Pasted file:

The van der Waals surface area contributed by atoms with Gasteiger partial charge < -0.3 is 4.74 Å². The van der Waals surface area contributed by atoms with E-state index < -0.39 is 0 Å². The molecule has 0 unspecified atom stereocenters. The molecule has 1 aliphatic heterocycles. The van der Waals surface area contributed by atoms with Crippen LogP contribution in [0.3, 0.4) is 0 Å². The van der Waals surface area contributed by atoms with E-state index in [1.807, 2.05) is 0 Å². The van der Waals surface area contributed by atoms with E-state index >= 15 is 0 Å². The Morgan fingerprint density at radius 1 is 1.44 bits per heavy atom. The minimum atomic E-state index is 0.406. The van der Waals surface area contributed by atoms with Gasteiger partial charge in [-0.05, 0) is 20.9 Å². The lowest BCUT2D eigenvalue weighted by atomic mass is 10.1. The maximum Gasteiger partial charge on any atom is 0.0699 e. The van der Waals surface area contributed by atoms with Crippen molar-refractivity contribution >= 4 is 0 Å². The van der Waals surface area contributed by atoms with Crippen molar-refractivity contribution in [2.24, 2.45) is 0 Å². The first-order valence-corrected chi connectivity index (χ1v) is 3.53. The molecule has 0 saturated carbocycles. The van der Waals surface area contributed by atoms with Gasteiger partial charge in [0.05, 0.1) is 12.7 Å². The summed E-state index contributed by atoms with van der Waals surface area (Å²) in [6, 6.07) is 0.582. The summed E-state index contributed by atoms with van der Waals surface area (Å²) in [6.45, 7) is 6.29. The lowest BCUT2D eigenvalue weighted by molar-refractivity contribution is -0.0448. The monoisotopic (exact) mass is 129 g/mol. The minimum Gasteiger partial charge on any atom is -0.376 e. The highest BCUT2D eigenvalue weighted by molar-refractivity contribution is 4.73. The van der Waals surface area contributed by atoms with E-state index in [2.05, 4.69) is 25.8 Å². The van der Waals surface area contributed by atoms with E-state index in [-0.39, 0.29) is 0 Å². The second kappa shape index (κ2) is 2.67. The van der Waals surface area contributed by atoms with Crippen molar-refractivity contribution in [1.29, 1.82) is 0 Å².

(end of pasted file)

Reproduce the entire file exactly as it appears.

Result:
The van der Waals surface area contributed by atoms with Gasteiger partial charge < -0.3 is 4.74 Å². The van der Waals surface area contributed by atoms with E-state index < -0.39 is 0 Å². The molecule has 0 unspecified atom stereocenters. The molecule has 1 aliphatic heterocycles. The van der Waals surface area contributed by atoms with Crippen LogP contribution in [0.3, 0.4) is 0 Å². The van der Waals surface area contributed by atoms with E-state index in [1.807, 2.05) is 0 Å². The van der Waals surface area contributed by atoms with E-state index >= 15 is 0 Å². The Morgan fingerprint density at radius 1 is 1.44 bits per heavy atom. The minimum atomic E-state index is 0.406. The van der Waals surface area contributed by atoms with Gasteiger partial charge in [-0.05, 0) is 20.9 Å². The lowest BCUT2D eigenvalue weighted by atomic mass is 10.1. The maximum Gasteiger partial charge on any atom is 0.0699 e. The van der Waals surface area contributed by atoms with Crippen molar-refractivity contribution >= 4 is 0 Å². The van der Waals surface area contributed by atoms with Crippen molar-refractivity contribution in [2.24, 2.45) is 0 Å². The first-order valence-corrected chi connectivity index (χ1v) is 3.53. The molecule has 0 saturated carbocycles. The van der Waals surface area contributed by atoms with Gasteiger partial charge in [0.05, 0.1) is 12.7 Å². The summed E-state index contributed by atoms with van der Waals surface area (Å²) in [6, 6.07) is 0.582. The summed E-state index contributed by atoms with van der Waals surface area (Å²) in [6.45, 7) is 6.29. The lowest BCUT2D eigenvalue weighted by molar-refractivity contribution is -0.0448. The monoisotopic (exact) mass is 129 g/mol. The minimum Gasteiger partial charge on any atom is -0.376 e. The highest BCUT2D eigenvalue weighted by molar-refractivity contribution is 4.73. The van der Waals surface area contributed by atoms with E-state index in [2.05, 4.69) is 25.8 Å². The van der Waals surface area contributed by atoms with E-state index in [-0.39, 0.29) is 0 Å². The second kappa shape index (κ2) is 2.67. The van der Waals surface area contributed by atoms with Crippen molar-refractivity contribution in [1.29, 1.82) is 0 Å².